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George Henry Seeley
American, about 1903
Platinum print
7 9/16 x 9 9/16 in.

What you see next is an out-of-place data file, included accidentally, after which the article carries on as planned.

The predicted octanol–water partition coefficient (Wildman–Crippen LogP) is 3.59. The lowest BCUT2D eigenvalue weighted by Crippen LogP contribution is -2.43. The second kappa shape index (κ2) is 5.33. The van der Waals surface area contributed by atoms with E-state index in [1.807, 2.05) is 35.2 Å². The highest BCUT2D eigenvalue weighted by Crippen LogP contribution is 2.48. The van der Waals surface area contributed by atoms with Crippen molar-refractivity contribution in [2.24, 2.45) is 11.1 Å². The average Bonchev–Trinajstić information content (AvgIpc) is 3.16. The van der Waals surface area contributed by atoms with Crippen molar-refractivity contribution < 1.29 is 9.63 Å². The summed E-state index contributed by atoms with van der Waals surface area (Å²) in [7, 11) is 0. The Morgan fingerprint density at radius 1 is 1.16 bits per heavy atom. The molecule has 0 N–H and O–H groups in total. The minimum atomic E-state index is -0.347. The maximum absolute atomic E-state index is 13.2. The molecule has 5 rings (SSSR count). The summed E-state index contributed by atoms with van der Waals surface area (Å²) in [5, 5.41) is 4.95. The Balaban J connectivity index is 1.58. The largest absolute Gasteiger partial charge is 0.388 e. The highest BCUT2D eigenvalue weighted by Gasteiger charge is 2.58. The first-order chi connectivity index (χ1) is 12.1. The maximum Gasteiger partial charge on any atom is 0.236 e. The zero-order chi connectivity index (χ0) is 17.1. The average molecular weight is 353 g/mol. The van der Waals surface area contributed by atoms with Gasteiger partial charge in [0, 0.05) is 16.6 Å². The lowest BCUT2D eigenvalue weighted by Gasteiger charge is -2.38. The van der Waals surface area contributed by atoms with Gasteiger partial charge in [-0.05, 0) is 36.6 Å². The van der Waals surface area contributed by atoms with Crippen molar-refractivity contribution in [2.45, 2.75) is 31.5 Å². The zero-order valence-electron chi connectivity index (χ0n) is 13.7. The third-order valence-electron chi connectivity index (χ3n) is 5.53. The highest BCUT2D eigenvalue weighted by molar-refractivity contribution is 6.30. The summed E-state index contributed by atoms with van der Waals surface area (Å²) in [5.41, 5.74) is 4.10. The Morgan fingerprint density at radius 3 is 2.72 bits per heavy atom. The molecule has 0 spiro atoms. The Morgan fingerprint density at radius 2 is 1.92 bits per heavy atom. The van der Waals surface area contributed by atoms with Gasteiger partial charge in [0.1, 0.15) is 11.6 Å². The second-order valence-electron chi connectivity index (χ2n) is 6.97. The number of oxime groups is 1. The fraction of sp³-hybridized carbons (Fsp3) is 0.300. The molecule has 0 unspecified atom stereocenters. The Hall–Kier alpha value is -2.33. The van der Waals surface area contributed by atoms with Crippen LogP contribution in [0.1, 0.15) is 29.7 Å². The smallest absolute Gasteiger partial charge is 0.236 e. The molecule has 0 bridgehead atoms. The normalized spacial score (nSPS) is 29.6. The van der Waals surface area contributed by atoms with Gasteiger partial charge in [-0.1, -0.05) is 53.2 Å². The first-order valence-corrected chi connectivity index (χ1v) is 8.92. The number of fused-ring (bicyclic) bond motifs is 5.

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Seeley took up photography after studying art in Boston and becoming acquainted with Fred Holland Day. Seeley became known for making highly idealized figure studies that often suggest imagery created by British poets of the Romantic movement--William Wordsworth, John Keats, and Percy Bysshe Shelley. The model in this photograph carries a lyre and may represent Orpheus, a mythological Greek musician and a popular subject for nineteenthcentury poets. In his 1821 poem "Hellas," Shelley wrote: "A loftier Argo cleaves the main, / Fraught with a later prize; /Another Orpheus sings again, / And loves, and weeps, and dies; / A new Ulysses leaves once more / Calypso for his native shore."